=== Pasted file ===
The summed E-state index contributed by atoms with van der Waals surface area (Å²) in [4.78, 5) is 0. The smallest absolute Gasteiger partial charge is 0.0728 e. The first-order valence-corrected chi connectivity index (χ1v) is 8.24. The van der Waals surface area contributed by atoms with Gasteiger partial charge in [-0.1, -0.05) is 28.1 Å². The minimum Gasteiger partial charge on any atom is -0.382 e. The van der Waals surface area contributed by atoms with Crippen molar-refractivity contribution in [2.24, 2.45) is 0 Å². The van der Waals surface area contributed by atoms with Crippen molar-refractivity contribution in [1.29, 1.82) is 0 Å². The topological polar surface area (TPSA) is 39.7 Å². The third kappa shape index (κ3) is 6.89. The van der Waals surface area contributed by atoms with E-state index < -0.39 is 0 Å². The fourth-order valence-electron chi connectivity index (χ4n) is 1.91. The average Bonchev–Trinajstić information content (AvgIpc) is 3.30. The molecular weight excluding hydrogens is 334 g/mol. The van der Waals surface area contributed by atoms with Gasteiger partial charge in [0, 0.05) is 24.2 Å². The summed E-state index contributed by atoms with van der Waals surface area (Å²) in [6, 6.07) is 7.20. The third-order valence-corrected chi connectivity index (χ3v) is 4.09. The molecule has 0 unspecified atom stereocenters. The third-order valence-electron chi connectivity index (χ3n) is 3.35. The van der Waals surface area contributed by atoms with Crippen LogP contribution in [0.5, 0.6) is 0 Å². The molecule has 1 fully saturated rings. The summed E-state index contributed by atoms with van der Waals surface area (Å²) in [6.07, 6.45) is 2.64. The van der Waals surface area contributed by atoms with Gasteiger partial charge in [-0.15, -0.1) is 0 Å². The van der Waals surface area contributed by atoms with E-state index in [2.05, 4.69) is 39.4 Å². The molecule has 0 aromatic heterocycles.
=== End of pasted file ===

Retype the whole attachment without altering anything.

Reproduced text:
The summed E-state index contributed by atoms with van der Waals surface area (Å²) in [4.78, 5) is 0. The smallest absolute Gasteiger partial charge is 0.0728 e. The first-order valence-corrected chi connectivity index (χ1v) is 8.24. The van der Waals surface area contributed by atoms with Gasteiger partial charge in [-0.1, -0.05) is 28.1 Å². The minimum Gasteiger partial charge on any atom is -0.382 e. The van der Waals surface area contributed by atoms with Crippen molar-refractivity contribution in [2.24, 2.45) is 0 Å². The van der Waals surface area contributed by atoms with Crippen molar-refractivity contribution in [1.29, 1.82) is 0 Å². The topological polar surface area (TPSA) is 39.7 Å². The third kappa shape index (κ3) is 6.89. The van der Waals surface area contributed by atoms with E-state index < -0.39 is 0 Å². The fourth-order valence-electron chi connectivity index (χ4n) is 1.91. The average Bonchev–Trinajstić information content (AvgIpc) is 3.30. The molecular weight excluding hydrogens is 334 g/mol. The van der Waals surface area contributed by atoms with Gasteiger partial charge in [0, 0.05) is 24.2 Å². The summed E-state index contributed by atoms with van der Waals surface area (Å²) in [6, 6.07) is 7.20. The third-order valence-corrected chi connectivity index (χ3v) is 4.09. The molecule has 0 unspecified atom stereocenters. The third-order valence-electron chi connectivity index (χ3n) is 3.35. The van der Waals surface area contributed by atoms with Crippen LogP contribution in [0.5, 0.6) is 0 Å². The molecule has 1 fully saturated rings. The summed E-state index contributed by atoms with van der Waals surface area (Å²) in [6.07, 6.45) is 2.64. The van der Waals surface area contributed by atoms with Gasteiger partial charge in [-0.15, -0.1) is 0 Å². The van der Waals surface area contributed by atoms with E-state index in [2.05, 4.69) is 39.4 Å². The molecule has 0 aromatic heterocycles.